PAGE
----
The artworks in this exhibit have in effect begun to chatter at and across each other, as they reflect some broader reverberations of the cybernetic fold2 within our collective lived realities. Carissa Rodriguez’s extreme-close-up shots of flash-lit artists’ tongues provoke the viewer with a queasy feeling of TMI. After undergoing analysis by her NY-based acupuncturist, whose diagnostic scrawls remain half legible over the stuck-out tongues, Rodriguez’s images scrutinize these biological taste-tools as quasi- screenal surfaces to be read and appraised, relaying cryptic messages from the insides of the selected artist-organisms. Ken Okiishi approached the residency format as a chaotic system for producing art. A series of requests and events were input into this system, and the output included an underwear model breathing with a futurist teapot on his stomach; the purchase of a BBPR coat rack from 1stDibs that served as an ersatz double of the artist whose presence in the residency kept snagging on having to be in other places at the same time; and a tap-dancer suddenly arriving at the front door of the residency from Rome. A video work was produced within this entanglement of translations. Hassan Khan’s iterative textual work, describing a misanthropic businessman peering through his modernist office window at the messy city of his belonging, and re-translated each time into the national language of the site of exhibition, proposes a sinister globalized template that adheres from one urban setting to the next, lodged between abstraction and specificity. It is deliberately placed next to a new work that is part pure surface and part object. Khan’s engagement with daily fascism will be further explored in an upcoming performance in Milan, soon to be announced. TENG Chao-Ming’s two-level table sculpture structures a loose narrative of alienation and displacement through a binary perceptual system of seeing and touching, conceptualizing the Other via this sensory split. Here the interface between different cultural subjectivities is imbued with a jittery sense of troubled calibration. Our own cyberceramic prototype works use an open-source microcontroller system to relay sensory data from the gallery into a series of programmed light responses, siphoning digitalized data through layers of expressive materialization.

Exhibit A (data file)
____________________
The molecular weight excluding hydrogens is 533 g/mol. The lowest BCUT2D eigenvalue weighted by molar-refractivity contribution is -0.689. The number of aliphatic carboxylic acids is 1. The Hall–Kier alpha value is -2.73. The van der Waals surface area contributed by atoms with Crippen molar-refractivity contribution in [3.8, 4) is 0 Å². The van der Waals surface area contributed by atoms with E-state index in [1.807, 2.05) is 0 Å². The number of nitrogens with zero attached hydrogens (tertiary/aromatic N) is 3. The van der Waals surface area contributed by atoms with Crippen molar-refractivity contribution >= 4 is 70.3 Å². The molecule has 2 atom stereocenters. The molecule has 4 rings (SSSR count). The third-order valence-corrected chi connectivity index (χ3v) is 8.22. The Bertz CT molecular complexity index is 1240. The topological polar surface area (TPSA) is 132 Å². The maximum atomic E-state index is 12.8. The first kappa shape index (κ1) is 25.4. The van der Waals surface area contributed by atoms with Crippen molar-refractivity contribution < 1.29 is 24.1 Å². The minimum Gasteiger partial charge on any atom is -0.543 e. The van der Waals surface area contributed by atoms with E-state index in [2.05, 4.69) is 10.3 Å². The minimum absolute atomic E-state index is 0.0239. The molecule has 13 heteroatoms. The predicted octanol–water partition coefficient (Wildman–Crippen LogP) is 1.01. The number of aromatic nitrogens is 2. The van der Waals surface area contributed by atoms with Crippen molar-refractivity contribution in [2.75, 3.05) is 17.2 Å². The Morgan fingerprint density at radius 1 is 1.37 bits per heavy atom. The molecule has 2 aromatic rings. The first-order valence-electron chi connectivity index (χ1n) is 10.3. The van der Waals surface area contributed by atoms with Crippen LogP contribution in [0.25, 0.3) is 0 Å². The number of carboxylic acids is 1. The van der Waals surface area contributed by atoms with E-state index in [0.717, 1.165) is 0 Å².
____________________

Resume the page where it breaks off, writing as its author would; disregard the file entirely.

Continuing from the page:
Lastly, three examples taken from Rainer Ganahl’s The Counting of the Last Days of the Sigmund Freud Banknote series have been included in the exhibition. Though not produced as part of the residency, these works initiated a kind of premise for thinking through the show. Made in the year 2001, in the period leading up to the Schilling’s subsumption by the Euro, these works juxtapose the daily exchange rates of the soon to be obsolete Schilling with the artist’s nightly dream recordings, tracing the volatile movements of currency through the capricious but fully-loaded language of the subconscious.

Amy Lien & Enzo Camacho

 

“The neo-Baroque theater of cruelty is the effect of semiodominance in the sphere of social production. The Italian experience during the last hundred years has been the main theater of this return of the Baroque spirit. Both Mussolini’s and Berlusconi’s performances are based on the theatrical exhibition of macho energy, but also on the ability to penetrate into the recesses of language, in the deep field of self-perception.” Franco “Bifo” Berardi, After the Future, AK Press, 2011, p. 101.

“The cybernetic fold might be described as a fold between postmodernist and modernist ways of hypothesizing about the brain and mind. The prospect of virtually unlimited computational power gave a new appeal to concepts such as feedback, which had been instrumentally available in mechanical design for over a century but which, if understood as a continuing feature of many systems, including the biological, would have introduced a quite unassimilable level of complexity to descriptive or predictive calculations.” Eve Kosofsky Sedgwick and Adam Frank, Shame in the Cybernetic Fold: Reading Sylvan Tomkins, Critical Inquiry, Vol. 21, No. 2, Winter, 1995, p. 12

 

A catalogue of the exhibition has been published by Mousse Publishing.